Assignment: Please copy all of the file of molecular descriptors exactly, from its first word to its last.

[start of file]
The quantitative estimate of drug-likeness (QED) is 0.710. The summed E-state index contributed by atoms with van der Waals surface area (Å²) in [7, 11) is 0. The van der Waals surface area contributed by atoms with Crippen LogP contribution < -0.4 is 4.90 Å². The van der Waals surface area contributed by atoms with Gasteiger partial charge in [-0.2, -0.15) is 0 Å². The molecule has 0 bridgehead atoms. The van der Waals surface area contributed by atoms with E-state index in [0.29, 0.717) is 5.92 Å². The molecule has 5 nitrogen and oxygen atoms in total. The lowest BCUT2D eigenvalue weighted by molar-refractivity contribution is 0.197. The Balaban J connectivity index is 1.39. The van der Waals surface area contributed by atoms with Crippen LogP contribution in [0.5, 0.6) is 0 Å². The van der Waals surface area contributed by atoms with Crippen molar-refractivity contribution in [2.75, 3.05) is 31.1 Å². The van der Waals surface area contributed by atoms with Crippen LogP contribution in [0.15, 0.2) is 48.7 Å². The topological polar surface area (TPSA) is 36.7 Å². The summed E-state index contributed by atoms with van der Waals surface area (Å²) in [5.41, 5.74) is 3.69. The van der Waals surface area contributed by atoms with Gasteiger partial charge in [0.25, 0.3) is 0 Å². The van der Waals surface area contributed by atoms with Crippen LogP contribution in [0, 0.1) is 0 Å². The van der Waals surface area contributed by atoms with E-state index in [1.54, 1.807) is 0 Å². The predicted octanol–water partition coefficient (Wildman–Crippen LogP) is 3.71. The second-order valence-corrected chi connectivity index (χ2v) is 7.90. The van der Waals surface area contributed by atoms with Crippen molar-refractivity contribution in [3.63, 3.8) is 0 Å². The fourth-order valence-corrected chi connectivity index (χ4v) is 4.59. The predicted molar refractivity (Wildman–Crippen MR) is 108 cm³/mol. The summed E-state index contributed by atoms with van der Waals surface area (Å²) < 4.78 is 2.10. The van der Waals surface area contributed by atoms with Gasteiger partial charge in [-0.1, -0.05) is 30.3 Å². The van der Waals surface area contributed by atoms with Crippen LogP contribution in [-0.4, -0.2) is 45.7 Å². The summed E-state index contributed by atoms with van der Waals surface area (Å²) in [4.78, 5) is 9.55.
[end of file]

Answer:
The quantitative estimate of drug-likeness (QED) is 0.710. The summed E-state index contributed by atoms with van der Waals surface area (Å²) in [7, 11) is 0. The van der Waals surface area contributed by atoms with Crippen LogP contribution < -0.4 is 4.90 Å². The van der Waals surface area contributed by atoms with Gasteiger partial charge in [-0.2, -0.15) is 0 Å². The molecule has 0 bridgehead atoms. The van der Waals surface area contributed by atoms with E-state index in [0.29, 0.717) is 5.92 Å². The molecule has 5 nitrogen and oxygen atoms in total. The lowest BCUT2D eigenvalue weighted by molar-refractivity contribution is 0.197. The Balaban J connectivity index is 1.39. The van der Waals surface area contributed by atoms with Crippen LogP contribution in [0.5, 0.6) is 0 Å². The van der Waals surface area contributed by atoms with Crippen molar-refractivity contribution in [2.75, 3.05) is 31.1 Å². The van der Waals surface area contributed by atoms with Crippen LogP contribution in [0.15, 0.2) is 48.7 Å². The topological polar surface area (TPSA) is 36.7 Å². The summed E-state index contributed by atoms with van der Waals surface area (Å²) in [5.41, 5.74) is 3.69. The van der Waals surface area contributed by atoms with Gasteiger partial charge in [0.25, 0.3) is 0 Å². The van der Waals surface area contributed by atoms with Crippen LogP contribution in [0, 0.1) is 0 Å². The van der Waals surface area contributed by atoms with E-state index in [1.54, 1.807) is 0 Å². The predicted octanol–water partition coefficient (Wildman–Crippen LogP) is 3.71. The second-order valence-corrected chi connectivity index (χ2v) is 7.90. The van der Waals surface area contributed by atoms with Crippen molar-refractivity contribution in [3.63, 3.8) is 0 Å². The fourth-order valence-corrected chi connectivity index (χ4v) is 4.59. The predicted molar refractivity (Wildman–Crippen MR) is 108 cm³/mol. The summed E-state index contributed by atoms with van der Waals surface area (Å²) < 4.78 is 2.10. The van der Waals surface area contributed by atoms with Gasteiger partial charge in [-0.1, -0.05) is 30.3 Å². The van der Waals surface area contributed by atoms with Crippen LogP contribution in [-0.4, -0.2) is 45.7 Å². The summed E-state index contributed by atoms with van der Waals surface area (Å²) in [4.78, 5) is 9.55.